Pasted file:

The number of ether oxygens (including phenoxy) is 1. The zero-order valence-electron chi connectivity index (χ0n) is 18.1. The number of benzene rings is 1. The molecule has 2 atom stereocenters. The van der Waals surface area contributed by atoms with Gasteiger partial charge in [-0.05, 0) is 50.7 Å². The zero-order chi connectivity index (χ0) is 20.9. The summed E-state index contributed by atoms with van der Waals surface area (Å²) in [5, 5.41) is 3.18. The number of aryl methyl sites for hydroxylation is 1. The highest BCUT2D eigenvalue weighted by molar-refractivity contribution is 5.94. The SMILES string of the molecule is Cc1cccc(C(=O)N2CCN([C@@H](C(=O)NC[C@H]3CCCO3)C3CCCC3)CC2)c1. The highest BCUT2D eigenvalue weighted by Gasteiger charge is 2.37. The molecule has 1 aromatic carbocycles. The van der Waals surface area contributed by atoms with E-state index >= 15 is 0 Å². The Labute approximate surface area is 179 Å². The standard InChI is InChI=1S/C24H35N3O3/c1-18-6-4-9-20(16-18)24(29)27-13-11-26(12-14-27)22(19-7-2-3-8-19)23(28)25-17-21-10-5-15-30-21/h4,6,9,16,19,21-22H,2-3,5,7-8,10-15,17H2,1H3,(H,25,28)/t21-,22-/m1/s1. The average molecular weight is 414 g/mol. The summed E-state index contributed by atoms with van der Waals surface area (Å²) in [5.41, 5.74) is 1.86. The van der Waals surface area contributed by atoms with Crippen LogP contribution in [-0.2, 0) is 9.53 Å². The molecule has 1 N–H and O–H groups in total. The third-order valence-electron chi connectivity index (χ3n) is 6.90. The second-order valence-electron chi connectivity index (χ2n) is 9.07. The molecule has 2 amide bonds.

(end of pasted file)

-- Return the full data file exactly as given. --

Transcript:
The number of ether oxygens (including phenoxy) is 1. The zero-order valence-electron chi connectivity index (χ0n) is 18.1. The number of benzene rings is 1. The molecule has 2 atom stereocenters. The van der Waals surface area contributed by atoms with Gasteiger partial charge in [-0.05, 0) is 50.7 Å². The zero-order chi connectivity index (χ0) is 20.9. The summed E-state index contributed by atoms with van der Waals surface area (Å²) in [5, 5.41) is 3.18. The number of aryl methyl sites for hydroxylation is 1. The highest BCUT2D eigenvalue weighted by molar-refractivity contribution is 5.94. The SMILES string of the molecule is Cc1cccc(C(=O)N2CCN([C@@H](C(=O)NC[C@H]3CCCO3)C3CCCC3)CC2)c1. The highest BCUT2D eigenvalue weighted by Gasteiger charge is 2.37. The molecule has 1 aromatic carbocycles. The van der Waals surface area contributed by atoms with E-state index >= 15 is 0 Å². The Labute approximate surface area is 179 Å². The standard InChI is InChI=1S/C24H35N3O3/c1-18-6-4-9-20(16-18)24(29)27-13-11-26(12-14-27)22(19-7-2-3-8-19)23(28)25-17-21-10-5-15-30-21/h4,6,9,16,19,21-22H,2-3,5,7-8,10-15,17H2,1H3,(H,25,28)/t21-,22-/m1/s1. The average molecular weight is 414 g/mol. The summed E-state index contributed by atoms with van der Waals surface area (Å²) in [5.41, 5.74) is 1.86. The van der Waals surface area contributed by atoms with Crippen LogP contribution in [-0.2, 0) is 9.53 Å². The molecule has 1 N–H and O–H groups in total. The third-order valence-electron chi connectivity index (χ3n) is 6.90. The second-order valence-electron chi connectivity index (χ2n) is 9.07. The molecule has 2 amide bonds.